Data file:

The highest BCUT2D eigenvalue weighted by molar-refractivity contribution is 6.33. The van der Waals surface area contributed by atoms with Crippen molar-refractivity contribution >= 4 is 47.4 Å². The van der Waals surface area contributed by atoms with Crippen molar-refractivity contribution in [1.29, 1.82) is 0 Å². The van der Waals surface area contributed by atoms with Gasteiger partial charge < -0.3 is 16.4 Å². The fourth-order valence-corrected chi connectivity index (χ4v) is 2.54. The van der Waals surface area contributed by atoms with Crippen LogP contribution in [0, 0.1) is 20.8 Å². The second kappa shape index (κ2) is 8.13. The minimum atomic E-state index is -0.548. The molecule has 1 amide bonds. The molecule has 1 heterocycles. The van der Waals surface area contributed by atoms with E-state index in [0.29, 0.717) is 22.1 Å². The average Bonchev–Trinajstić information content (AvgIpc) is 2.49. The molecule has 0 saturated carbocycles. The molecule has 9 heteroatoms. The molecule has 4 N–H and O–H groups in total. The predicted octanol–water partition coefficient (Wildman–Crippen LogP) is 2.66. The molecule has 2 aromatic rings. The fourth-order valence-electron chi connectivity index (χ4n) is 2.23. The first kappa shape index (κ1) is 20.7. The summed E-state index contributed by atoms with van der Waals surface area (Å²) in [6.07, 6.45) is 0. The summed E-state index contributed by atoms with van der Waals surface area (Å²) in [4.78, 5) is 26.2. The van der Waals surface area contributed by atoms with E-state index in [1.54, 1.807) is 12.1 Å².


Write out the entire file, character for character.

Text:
The highest BCUT2D eigenvalue weighted by molar-refractivity contribution is 6.33. The van der Waals surface area contributed by atoms with Crippen molar-refractivity contribution >= 4 is 47.4 Å². The van der Waals surface area contributed by atoms with Crippen molar-refractivity contribution in [1.29, 1.82) is 0 Å². The van der Waals surface area contributed by atoms with Gasteiger partial charge < -0.3 is 16.4 Å². The fourth-order valence-corrected chi connectivity index (χ4v) is 2.54. The van der Waals surface area contributed by atoms with Crippen LogP contribution in [0, 0.1) is 20.8 Å². The second kappa shape index (κ2) is 8.13. The minimum atomic E-state index is -0.548. The molecule has 1 amide bonds. The molecule has 1 heterocycles. The van der Waals surface area contributed by atoms with E-state index in [0.29, 0.717) is 22.1 Å². The average Bonchev–Trinajstić information content (AvgIpc) is 2.49. The molecule has 0 saturated carbocycles. The molecule has 9 heteroatoms. The molecule has 4 N–H and O–H groups in total. The predicted octanol–water partition coefficient (Wildman–Crippen LogP) is 2.66. The molecule has 2 aromatic rings. The fourth-order valence-electron chi connectivity index (χ4n) is 2.23. The first kappa shape index (κ1) is 20.7. The summed E-state index contributed by atoms with van der Waals surface area (Å²) in [6.07, 6.45) is 0. The summed E-state index contributed by atoms with van der Waals surface area (Å²) in [4.78, 5) is 26.2. The van der Waals surface area contributed by atoms with E-state index in [1.54, 1.807) is 12.1 Å².